Rock art including four animal carvings at Goatscrag rock shelter, 155m north west of Routin Lynn


Heritage Category:
Scheduled Monument
List Entry Number:
Date first listed:
Location Description:
Rock art panels at NT97713701, Ford, Berwick-upon-Tweed, Northumberland


Ordnance survey map of Rock art including four animal carvings at Goatscrag rock shelter, 155m north west of Routin Lynn
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The building or site itself may lie within the boundary of more than one authority.

Location Description:
Rock art panels at NT97713701, Ford, Berwick-upon-Tweed, Northumberland
Northumberland (Unitary Authority)
National Grid Reference:


A rock art panel comprising four animal carvings on the rear wall of a rock shelter thought to be of late prehistoric or early medieval date.

Reasons for Designation

The later prehistoric, Romano-British or early medieval rock art at Goatscrag rock shelter is scheduled for the following principal reasons: * Survival: the four animal depictions comprising the scene are extremely well-defined to the extent that features such as horns or antlers are clearly visible and their relationship to one another is readable; * Documentation: early medieval society is poorly documented and no such evidence is available for the prehistoric and Romano-British societies, hence the value of the archaeological remains of these periods to inform our understanding of their belief systems is particularly important; * Diversity: four individual animals are depicted, which vary in size and detail and allow conclusions regarding their age and gender to be drawn; * Potential: it will inform our knowledge of the societies that carved it, through individual study of the motifs and carving style, and through an increased understanding of their relationship to the rock shelter and to the wider landscape context.


The term prehistoric rock art is most commonly applied to a specific style of carvings created in the Neolithic and early Bronze Age (approximately 3800 BC to 1500 BC). This type of carving shares a limited set of motifs, with numerous variations around the main themes, and is found throughout northern Europe in a wide range of contexts, from isolated natural outcrops to burial cairns and standing stones. The most common form of motifs are the simple ‘cup mark’ (a shallow bowl-shaped depression a few centimetres across); motifs may occur singly, in small groups, or may cover extensive areas of rock surface. The exact meaning of the designs remains unknown and a wide range of interpretations have been suggested, but they appear to be abstract and held some unknown, possibly sacred meaning for those who created and observed them. Over 5000 separate rock art sites are known in Britain of which more than half are in England and while some examples do occur further south, they are mainly confined to the upland areas of the north.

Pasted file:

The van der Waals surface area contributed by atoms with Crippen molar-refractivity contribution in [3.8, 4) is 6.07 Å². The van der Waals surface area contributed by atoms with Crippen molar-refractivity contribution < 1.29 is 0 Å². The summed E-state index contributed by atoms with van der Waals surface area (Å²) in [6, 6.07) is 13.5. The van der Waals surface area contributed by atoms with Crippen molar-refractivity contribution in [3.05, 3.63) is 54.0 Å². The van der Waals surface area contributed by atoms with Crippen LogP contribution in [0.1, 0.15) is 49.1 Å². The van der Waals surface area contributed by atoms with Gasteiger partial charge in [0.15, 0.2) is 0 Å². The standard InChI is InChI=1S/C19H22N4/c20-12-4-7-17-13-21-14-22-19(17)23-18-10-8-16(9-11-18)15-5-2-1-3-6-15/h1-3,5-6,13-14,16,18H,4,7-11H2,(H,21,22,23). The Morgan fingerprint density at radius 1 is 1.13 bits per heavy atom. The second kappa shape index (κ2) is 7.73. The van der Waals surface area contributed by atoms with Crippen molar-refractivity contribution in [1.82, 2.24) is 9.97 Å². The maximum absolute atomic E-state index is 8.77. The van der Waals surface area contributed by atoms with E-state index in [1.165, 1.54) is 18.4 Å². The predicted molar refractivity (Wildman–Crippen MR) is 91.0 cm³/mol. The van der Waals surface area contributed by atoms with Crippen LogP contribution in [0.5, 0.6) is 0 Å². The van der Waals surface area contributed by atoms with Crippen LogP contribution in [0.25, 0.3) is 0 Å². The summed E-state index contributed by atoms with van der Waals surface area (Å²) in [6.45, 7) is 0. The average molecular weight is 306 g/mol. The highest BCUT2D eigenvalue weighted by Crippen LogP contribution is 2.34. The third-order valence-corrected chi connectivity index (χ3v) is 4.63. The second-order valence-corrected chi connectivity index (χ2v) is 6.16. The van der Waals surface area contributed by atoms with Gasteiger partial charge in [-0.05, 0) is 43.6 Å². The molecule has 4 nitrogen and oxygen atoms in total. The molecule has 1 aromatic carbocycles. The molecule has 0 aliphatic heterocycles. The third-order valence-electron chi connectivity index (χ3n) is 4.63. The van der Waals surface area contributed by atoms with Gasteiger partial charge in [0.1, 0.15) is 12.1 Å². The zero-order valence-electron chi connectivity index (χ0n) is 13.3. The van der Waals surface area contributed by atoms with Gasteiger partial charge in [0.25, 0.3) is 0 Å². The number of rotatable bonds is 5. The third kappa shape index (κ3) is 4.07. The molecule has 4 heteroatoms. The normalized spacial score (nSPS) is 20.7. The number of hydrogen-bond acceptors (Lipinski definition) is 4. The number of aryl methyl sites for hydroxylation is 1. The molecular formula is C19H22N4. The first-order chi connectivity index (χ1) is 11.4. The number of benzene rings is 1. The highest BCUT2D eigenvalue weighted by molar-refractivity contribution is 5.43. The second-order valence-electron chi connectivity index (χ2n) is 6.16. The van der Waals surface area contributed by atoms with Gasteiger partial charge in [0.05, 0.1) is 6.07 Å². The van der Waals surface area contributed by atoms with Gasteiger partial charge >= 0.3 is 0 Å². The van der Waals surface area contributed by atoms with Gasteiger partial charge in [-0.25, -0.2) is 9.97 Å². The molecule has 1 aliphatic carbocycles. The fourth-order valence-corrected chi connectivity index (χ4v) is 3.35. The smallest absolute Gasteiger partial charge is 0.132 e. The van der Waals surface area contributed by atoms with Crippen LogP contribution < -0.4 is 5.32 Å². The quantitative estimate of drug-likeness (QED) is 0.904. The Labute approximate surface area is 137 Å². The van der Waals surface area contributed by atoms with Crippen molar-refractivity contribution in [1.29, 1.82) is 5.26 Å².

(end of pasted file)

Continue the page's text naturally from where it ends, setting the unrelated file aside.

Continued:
A single panel at the top of the Goatscrag outcrop was recorded by Stan Beckensall in the later C20 and re-surveyed by the Northumberland and Durham Rock Art Project (NADRAP). The panel is situated immediately above the most westerly of two rock shelters which were subject to partial excavation in the later 1960s. Excavation at the most easterly shelter uncovered evidence of an early Bronze Age cemetery, consisting of several cremated burials, two contained within inverted pottery vessels, and all associated with pits and what were interpreted as post holes. Several pieces of flint were discovered within the overlying topsoil including some tools, one interpreted as a broken microlith indicative of Mesolithic activity. The second rock shelter further to the west was also partially excavated and revealed the presence of four pits with charcoal in their lower fill. About twenty one pieces of small flint were recovered from the overlying top soil.